Chronic pain is largely underdiagnosed, often undertreated, and expected to increase as the American population ages. Many patients with chronic pain require long-term treatment with analgesic medications, and pain management may involve use of prescription opioids for patients whose pain is inadequately controlled through other therapies. Yet because of the potential for abuse and addiction, many clinicians hesitate to treat their patients with pain with potentially beneficial agents. Finding the right opioid for the right patient is the first – often complicated – step. Ensuring that patients continue to properly use the medication while achieving therapeutic analgesic effects is the long-term goal. Combined with careful patient selection and ongoing monitoring, new formulations using extended-release technologies incorporating tamper-resistant features may help combat the growing risk of abuse or misuse, which will hopefully reduce individual suffering and the societal burden of chronic pain. The objective of this manuscript is to provide an update on extended-release opioids and to provide clinicians with a greater understanding of which patients might benefit from these new opioid formulations and how to integrate the recommended monitoring for abuse potential into clinical practice. HubMed – addiction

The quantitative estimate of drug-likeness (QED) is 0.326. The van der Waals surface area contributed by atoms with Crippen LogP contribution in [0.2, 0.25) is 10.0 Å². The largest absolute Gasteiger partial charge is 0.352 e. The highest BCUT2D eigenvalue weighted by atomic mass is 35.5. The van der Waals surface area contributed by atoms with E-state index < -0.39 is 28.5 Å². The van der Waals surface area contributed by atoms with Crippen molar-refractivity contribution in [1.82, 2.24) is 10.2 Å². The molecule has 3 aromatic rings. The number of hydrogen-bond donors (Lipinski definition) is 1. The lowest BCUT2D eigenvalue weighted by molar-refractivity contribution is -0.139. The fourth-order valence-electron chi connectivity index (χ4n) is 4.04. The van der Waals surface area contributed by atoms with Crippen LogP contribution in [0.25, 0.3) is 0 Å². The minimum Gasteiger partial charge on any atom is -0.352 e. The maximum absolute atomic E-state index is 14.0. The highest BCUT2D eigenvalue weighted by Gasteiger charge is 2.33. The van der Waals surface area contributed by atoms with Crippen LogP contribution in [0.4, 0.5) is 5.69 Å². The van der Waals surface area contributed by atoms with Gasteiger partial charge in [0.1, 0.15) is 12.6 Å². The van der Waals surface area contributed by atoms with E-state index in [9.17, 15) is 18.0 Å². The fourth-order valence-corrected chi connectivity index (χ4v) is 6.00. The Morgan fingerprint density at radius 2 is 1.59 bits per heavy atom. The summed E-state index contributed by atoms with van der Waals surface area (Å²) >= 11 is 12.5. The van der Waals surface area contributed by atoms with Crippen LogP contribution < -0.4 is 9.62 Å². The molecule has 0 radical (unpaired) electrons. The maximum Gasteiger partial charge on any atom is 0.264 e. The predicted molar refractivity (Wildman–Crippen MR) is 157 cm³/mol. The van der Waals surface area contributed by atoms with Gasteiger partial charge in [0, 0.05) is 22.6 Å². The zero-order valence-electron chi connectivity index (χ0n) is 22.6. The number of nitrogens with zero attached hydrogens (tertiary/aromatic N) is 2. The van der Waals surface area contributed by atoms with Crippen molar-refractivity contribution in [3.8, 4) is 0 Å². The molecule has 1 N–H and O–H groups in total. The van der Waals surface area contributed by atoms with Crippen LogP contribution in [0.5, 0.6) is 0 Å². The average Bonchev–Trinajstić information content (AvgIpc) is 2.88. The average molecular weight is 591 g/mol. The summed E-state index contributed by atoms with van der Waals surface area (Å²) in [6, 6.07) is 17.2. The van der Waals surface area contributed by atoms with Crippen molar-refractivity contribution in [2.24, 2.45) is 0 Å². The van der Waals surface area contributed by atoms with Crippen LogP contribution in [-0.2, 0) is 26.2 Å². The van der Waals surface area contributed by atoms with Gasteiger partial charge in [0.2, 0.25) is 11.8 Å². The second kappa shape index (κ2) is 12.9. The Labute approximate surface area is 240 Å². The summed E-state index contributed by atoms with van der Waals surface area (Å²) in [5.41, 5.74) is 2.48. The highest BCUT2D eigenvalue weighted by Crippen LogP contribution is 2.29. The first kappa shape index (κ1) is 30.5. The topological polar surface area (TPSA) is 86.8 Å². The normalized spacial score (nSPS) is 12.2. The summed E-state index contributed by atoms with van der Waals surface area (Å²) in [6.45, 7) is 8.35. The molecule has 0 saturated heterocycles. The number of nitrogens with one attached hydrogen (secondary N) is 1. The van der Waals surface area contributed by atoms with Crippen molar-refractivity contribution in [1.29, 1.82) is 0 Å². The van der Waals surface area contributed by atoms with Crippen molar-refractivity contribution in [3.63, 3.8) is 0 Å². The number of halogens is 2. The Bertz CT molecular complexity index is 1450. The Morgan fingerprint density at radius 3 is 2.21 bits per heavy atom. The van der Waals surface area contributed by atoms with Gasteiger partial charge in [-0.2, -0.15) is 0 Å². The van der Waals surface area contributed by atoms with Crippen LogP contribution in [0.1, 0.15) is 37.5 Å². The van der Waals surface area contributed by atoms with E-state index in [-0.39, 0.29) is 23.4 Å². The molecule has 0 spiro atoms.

Proteomic Approaches and Identification of Novel Therapeutic Targets For Alcoholism.

Neuropsychopharmacology. 2013 Jul 31;
Gorini G, Harris RA, Mayfield RD